Answering the Tough Questions

All this week, Everyday Truth is focusing on how to talk with our kids about the events of 9/11.

As my kids have gotten older, the questions they ask have gotten harder. While I enjoy being able to converse with my kids at a higher level than when they were preschoolers, some days I'd like to go back to those days where the toughest thing they asked was "Why is the sky blue?"

It's natural to shy away from the tough questions. Sometimes it's easier just to change the subject or offer up a distraction rather than deal with questions from our kids that have no good answers. But that a disservice to our kids.

As we talk with our kids about 9/11 this week, they're going to ask some tough questions. The way we answer those questions is going to make a difference in not only how our kids view the events of 10 years ago but how they view bad things that happen in the future.

To give you a starting point, here are some of the tough questions your kids might ask and a starting point for your answers. Remember to keep it simple and straightforward. We don't want to scare our kids, but we do want to give them a framework for dealing with the bad stuff that happens in life.

Why did 9/11 happen?
I think this is the toughest question. There's simply no good answer except that we live in a fallen world. Evil exists and it was in evidence on that day. Talk with your kids about how because Adam and Eve chose to sin, the world is not a perfect place. God gives us the ability to choose what we do. Unfortunately, some people made some really horrible choices on that day that affected thousands of lives.

Romans 3:23 says "For all have sinned and fall short of the glory of God." The sin of the hijackers on the airplanes and those who planned the attacks simply had far greater consequences than a lot of the sins we commit every day.

Why didn't God stop it?
Talk with your kids about the fact that God could have stopped those planes from hitting those buildings. He's powerful enough. But God allows us to make choices. If we were all like robots, only doing what God allowed us to do, then God wouldn't get any glory from our praise. Our ability to make choices means that when we choose to follow God, He is glorified.

The people behind 9/11 chose to disobey God. Unfortunately, that created far-reaching consequences for innocent people. However, God has used the events of that day for good. We watched our country pull together and support one another. Some people started seeking God because of the events of that day. We can't know how God is even now using the events of that day for good because we can't see the big picture. What we do know is that God promises "And we know that in all things God works for the good of those who love him, who have been called according to his purpose." (Romans 8:28)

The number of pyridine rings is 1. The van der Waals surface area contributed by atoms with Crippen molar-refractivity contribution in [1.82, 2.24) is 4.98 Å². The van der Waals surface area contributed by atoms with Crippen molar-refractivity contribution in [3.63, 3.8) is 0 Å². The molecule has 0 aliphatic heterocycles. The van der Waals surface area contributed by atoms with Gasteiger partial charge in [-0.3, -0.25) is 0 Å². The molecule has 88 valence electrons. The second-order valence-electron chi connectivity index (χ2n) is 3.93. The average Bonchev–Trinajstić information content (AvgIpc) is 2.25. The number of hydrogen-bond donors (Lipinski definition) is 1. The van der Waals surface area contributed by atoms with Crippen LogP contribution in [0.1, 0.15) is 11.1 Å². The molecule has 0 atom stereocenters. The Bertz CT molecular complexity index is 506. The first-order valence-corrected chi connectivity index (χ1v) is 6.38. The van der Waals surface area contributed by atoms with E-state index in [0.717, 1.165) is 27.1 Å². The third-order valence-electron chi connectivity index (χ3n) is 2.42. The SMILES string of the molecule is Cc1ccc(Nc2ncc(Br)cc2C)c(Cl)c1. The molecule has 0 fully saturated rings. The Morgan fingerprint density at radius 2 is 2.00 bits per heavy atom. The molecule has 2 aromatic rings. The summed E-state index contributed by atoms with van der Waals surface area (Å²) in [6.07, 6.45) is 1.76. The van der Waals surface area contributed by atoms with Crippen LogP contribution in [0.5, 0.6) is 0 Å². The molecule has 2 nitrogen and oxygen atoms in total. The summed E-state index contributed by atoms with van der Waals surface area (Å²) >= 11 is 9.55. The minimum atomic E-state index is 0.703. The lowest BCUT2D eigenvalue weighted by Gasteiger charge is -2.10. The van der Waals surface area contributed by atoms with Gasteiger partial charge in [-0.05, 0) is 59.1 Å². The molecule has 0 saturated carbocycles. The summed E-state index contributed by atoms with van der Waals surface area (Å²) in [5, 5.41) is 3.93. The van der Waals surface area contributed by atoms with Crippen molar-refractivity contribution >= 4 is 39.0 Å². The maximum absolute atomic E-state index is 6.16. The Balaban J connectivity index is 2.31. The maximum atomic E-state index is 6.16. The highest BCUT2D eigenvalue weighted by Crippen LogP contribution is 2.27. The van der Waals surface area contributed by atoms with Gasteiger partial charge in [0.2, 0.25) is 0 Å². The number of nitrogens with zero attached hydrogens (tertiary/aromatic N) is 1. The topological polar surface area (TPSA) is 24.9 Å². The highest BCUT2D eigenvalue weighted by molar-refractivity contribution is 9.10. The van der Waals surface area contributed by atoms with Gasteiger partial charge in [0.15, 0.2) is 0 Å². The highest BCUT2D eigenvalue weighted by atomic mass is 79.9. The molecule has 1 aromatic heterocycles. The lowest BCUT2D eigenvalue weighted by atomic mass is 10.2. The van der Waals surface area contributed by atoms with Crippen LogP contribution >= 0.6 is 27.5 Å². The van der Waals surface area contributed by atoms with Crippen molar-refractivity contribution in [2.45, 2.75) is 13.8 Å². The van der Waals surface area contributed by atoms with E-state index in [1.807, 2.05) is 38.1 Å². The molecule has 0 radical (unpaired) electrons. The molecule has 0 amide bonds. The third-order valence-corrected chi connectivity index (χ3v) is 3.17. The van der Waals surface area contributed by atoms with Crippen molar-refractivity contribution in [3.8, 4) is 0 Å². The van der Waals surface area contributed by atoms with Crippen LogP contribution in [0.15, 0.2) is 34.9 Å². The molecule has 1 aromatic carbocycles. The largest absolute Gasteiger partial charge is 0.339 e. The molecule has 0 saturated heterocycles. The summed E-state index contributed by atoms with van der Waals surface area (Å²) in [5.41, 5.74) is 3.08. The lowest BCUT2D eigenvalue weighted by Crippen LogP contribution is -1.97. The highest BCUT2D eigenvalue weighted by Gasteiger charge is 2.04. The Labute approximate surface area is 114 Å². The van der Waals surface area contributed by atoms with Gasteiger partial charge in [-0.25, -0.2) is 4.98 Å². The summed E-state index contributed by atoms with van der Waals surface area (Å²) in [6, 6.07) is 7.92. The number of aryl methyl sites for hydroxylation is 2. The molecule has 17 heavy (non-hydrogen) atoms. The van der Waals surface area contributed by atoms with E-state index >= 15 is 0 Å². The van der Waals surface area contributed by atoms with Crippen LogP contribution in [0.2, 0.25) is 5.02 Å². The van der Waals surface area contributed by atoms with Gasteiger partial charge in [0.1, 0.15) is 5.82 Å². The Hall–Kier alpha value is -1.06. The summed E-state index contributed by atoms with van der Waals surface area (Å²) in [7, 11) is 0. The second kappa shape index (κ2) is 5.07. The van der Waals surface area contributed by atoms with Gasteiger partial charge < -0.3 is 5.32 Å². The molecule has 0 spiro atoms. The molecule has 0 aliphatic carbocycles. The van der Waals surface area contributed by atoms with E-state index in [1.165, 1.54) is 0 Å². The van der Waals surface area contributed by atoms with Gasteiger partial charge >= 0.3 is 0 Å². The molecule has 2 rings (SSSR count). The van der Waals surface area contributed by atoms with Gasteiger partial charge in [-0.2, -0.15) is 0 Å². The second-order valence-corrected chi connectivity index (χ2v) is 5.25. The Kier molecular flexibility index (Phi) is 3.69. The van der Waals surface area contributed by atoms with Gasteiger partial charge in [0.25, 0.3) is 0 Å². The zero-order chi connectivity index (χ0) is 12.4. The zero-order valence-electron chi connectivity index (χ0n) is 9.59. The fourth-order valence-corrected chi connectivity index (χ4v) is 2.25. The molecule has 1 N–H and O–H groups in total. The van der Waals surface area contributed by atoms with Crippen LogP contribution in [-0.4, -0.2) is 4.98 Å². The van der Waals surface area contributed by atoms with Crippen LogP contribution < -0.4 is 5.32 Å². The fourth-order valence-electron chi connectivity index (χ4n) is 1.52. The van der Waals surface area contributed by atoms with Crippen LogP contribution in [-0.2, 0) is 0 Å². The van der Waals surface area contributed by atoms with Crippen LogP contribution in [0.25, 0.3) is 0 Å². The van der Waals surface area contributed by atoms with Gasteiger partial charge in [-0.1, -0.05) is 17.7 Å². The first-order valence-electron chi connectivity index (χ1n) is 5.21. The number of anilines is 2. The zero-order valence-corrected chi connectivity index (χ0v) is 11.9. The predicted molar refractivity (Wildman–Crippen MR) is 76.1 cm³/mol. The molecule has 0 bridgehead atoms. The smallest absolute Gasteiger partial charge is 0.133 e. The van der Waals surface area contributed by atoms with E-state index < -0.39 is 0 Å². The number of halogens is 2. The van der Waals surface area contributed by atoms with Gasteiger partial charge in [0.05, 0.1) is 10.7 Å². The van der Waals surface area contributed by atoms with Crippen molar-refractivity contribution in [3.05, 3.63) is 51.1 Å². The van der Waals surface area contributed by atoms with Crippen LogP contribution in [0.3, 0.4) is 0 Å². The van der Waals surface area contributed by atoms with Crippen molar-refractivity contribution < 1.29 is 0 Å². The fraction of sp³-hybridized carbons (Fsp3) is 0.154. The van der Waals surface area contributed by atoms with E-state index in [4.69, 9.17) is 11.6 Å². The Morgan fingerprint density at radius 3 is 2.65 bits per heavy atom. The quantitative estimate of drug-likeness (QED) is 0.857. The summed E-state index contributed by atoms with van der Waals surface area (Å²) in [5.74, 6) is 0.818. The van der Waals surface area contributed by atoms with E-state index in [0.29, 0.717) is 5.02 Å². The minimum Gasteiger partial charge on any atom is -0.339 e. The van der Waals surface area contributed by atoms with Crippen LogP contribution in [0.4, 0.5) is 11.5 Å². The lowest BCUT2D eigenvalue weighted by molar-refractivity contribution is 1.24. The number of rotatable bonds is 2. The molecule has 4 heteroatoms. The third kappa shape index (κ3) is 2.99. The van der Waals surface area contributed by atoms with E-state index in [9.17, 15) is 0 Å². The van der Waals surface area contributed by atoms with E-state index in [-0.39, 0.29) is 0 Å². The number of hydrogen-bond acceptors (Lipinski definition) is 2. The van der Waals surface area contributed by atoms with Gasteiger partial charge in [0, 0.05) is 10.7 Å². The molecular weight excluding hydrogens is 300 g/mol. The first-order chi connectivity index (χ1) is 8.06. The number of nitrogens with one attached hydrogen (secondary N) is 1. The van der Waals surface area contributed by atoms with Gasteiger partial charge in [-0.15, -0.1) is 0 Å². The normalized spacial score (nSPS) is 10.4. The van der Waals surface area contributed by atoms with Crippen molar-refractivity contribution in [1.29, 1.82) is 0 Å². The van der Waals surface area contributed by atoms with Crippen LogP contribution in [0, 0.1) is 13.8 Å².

Is Islam bad?
We don't want to teach our kids to hate or judge people based on what they believe. Jesus never did that. He went into the homes of tax collectors, prostitutes and Pharisees. He never withheld his love because of who someone was or what he believed.

The people who planned 9/11 were Muslim, but we don't want our kids to think that every person who practices Islam believes that Americans are bad. That's simply not true.

However, we do want our kids to know that we believe that what Islam teaches is wrong. There is only one way to God, and that's through Jesus. Talk with your kids about the fact that people believe different things. Jesus said He was the only way to God, but He doesn't want us to dislike people based only on what they believe. The only way others can know the truth about Jesus is if we share it with them. We can't do that if we're busy hating people because of the religion that they follow.

Explain to your kids that while the people who created the chaos on 9/11 were Muslim, it's possible for anyone to twist any religion to suit their own purposes. People have done horrible things in the name of Christ, too. Just because one person does a terrible thing and blames it on his religion doesn't mean we should tar all the others with the same brush.

The questions that arise around 9/11 don't come with easy answers. But answering our kids tough questions with honesty and an age-appropriate explanation can go a long way toward helping them sort out what happened that day.

Be deliberate in answering your kids' questions because your answers matter. They will help your kids sort through the tragic events of 10 years ago, but they will also be the lens through which they view tough things in the future.